In the first season after 17-year veteran Todd Helton’s retirement, the Rockies took a chance on hard-hitting Canadian comeback story Justin Morneau. Standing on Helton’s corner of the diamond, wearing Larry Walker’s No. 33, Morneau proved himself worthy of fans’ affection with an inspiring show of professionalism despite a discouraging campaign from the boys in purple. Look for former starting catcher, Wilin Rosario to see some time at first base, as well as appearances from a few late-2014 surprises.
That would be Morneau, reigning National League batting champion. In his first year with the Rockies, Morneau put together arguably the greatest year of anyone on the roster -- and did it in spite of buzzing skeptics. The former MVP put up his best numbers — a line of .319/.364/.495 — since 2010, when a collision at second base resulted in a concussion that nearly cost him his career. The play that dangled the then Twin Cities star's playing career in jeopardy came from a sharply hit ground ball off the bat of former Rockie Michael Cuddyer. It wasn’t until 2012 that Morneau was putting together mostly-full seasons of play, but with production far beneath his pre-injury form.
After a final year and a half in Minneapolis, and 25 lackluster games in Pittsburgh, Morneau landed with the Rockies two Decembers ago for $12.5 million through 2015, with a $9 million mutual option to follow. Projections for Morneau around this time last year suggested more of the same, with a bit of a Coors Field boost. In 20 games more than projected, the veteran lefty outperformed every prediction, including a 1.4 WAR increase. This year, the ZiPS projections for Morneau show a slightly more optimistic computation.
Where Morneau proves to be most beneficial to this Rockies team is in his ability for offensive success away from Coors Field. Not only was this apparent in his .309 road average, but in high-stakes displays of discipline. Note the eighth-inning double in San Francisco that kept the Rockies from being no-hit twice in one season.
Not to go unmentioned is Morneau’s ability to contribute on the defensive side of things as well. A .997 fielding percentage is no small accomplishment when a chunk of games are played under a first baseman-unfriendly Colorado sun while fielding throws from a massive crop of less-than-stellar infielders who found playing time with the Rockies last year due to injuries. Morneau was a Gold Glove finalist by season’s end, but lost out to Dodgers first baseman Adrian Gonzalez, who collected the fourth of his career.
With Rosario bounced from behind the plate, he will likely see next highest number of games at first base. Rosario’s defense isn’t expected to be any better as an infielder, but the Rockies wouldn’t mind getting him some plate appearances on Morneau’s days off. This is all assuming the club doesn’t trade Rosario at some point before or during the season.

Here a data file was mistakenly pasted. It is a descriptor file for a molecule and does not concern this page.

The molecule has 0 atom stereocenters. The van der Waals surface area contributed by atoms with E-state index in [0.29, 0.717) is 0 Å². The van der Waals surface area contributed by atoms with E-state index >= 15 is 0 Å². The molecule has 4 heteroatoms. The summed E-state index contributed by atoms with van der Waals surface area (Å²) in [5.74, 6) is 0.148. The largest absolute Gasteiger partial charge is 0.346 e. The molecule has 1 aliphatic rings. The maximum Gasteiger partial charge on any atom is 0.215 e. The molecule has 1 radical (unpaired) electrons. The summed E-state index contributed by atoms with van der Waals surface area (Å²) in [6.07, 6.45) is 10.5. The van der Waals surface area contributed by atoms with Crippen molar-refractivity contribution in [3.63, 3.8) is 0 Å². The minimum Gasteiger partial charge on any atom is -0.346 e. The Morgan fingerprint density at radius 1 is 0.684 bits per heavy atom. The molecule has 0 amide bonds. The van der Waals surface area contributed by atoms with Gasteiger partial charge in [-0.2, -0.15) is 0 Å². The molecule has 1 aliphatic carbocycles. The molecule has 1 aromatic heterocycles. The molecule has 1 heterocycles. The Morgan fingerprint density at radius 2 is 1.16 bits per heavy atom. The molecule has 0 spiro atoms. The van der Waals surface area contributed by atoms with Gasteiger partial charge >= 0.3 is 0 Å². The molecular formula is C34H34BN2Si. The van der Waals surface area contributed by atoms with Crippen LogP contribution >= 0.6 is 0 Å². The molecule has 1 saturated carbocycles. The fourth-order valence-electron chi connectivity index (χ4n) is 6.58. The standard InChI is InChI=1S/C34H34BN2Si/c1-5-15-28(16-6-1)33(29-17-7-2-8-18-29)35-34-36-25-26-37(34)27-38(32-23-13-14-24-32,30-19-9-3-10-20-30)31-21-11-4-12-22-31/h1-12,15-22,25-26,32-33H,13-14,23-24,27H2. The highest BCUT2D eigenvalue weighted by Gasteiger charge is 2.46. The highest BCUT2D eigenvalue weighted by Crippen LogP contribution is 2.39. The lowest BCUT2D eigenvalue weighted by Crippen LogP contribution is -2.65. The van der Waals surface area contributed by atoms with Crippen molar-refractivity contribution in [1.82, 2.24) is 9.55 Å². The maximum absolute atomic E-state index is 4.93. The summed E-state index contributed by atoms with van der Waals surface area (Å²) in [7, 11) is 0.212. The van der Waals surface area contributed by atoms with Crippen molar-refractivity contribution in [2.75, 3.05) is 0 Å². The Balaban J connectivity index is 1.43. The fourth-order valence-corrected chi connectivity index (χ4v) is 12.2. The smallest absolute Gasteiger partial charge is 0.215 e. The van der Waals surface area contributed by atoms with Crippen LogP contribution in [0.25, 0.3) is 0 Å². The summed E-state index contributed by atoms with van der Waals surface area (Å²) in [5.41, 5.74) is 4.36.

There have been small comments made this offseason about Daniel Descalso, whose versatility -- including the ability to play first base -- was a selling point on the free-agent utility man, but with the likes of Ben Paulsen and Kyle Parker chomping at the bit, there are better options available.
Paulsen, 27, performed very well in his time with the team last season, and in the event of the absence of Morneau or Rosario, will likely be the first man the Rockies reach for. He hit for a .317 average in 31 games, with four big flies and an OPS of .920. Kyle Parker saw less playing time spread over more positions than Paulsen, and struggled with the bat at the big league level, but is still available as MLB-ready first base depth.
On the farm
Aside from Paulsen and Parker lingering in major league purgatory, the Rockies primary pipeline depth could come from players converted from other positions.
Ryan Casteel spent a lot of time at first base in addition to his duties behind the plate in 2014, and though he struggled to hit with the kind of pop he demonstrated in Modesto, his average improved from .270 to .280. Casteel was selected to play in the Arizona Fall League this past year, appearing primarily at first base.
Ryan McMahon has the defensive ability to develop as a full-time third baseman, but the 20-year-old standout has made short work of the lower minors and could run into stagnation behind the golden glove of Nolan Arenado as early as 2017. McMahon may yet be too young to tell, but if he sees many more seasons with around 32 errors, he could be better suited for the other corner of the infield.
Jordan Patterson made the Rockies top prospect list by the skin of his teeth, clocking in at number 20. Patterson profiles as an OF/1B, most recently at the Low-A level. Patterson hasn’t shown the same kind of power as either Casteel or McMahon but offers speed in addition to steady defense.
If it’s a last minute scratch from both Morneau and Rosario, Descalso could fill in for a game. After that, it’s likely whichever up-and-comer infield/corner outfield prospect the Rockies have on their bench. This could mean guys like Cristhian Adames if Paulsen or Parker aren’t already in the clubhouse. The amount of depth the Rockies infield has should be able to pick up the pieces long enough for the frequenters to return without any major cause for panic, including an ill-advised trade.